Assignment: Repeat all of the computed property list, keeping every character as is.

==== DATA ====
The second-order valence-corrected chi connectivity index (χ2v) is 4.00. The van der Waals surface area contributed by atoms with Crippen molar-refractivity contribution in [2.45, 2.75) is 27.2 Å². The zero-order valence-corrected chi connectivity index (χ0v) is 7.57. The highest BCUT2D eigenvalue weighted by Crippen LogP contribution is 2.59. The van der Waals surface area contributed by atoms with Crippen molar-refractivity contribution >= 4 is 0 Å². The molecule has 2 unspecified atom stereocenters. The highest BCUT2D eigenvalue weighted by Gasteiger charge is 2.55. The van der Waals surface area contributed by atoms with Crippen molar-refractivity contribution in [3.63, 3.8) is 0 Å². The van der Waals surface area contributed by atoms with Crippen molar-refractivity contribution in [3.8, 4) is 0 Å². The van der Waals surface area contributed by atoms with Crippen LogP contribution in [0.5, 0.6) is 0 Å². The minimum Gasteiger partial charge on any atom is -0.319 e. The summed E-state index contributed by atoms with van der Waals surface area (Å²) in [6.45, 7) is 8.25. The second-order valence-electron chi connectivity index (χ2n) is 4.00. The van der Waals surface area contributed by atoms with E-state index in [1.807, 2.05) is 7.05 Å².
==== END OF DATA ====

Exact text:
The second-order valence-corrected chi connectivity index (χ2v) is 4.00. The van der Waals surface area contributed by atoms with Crippen molar-refractivity contribution in [2.45, 2.75) is 27.2 Å². The zero-order valence-corrected chi connectivity index (χ0v) is 7.57. The highest BCUT2D eigenvalue weighted by Crippen LogP contribution is 2.59. The van der Waals surface area contributed by atoms with Crippen molar-refractivity contribution >= 4 is 0 Å². The molecule has 2 unspecified atom stereocenters. The highest BCUT2D eigenvalue weighted by Gasteiger charge is 2.55. The van der Waals surface area contributed by atoms with Crippen molar-refractivity contribution in [3.63, 3.8) is 0 Å². The van der Waals surface area contributed by atoms with Crippen molar-refractivity contribution in [3.8, 4) is 0 Å². The van der Waals surface area contributed by atoms with Crippen LogP contribution in [0.5, 0.6) is 0 Å². The minimum Gasteiger partial charge on any atom is -0.319 e. The summed E-state index contributed by atoms with van der Waals surface area (Å²) in [6.45, 7) is 8.25. The second-order valence-electron chi connectivity index (χ2n) is 4.00. The van der Waals surface area contributed by atoms with E-state index in [1.807, 2.05) is 7.05 Å².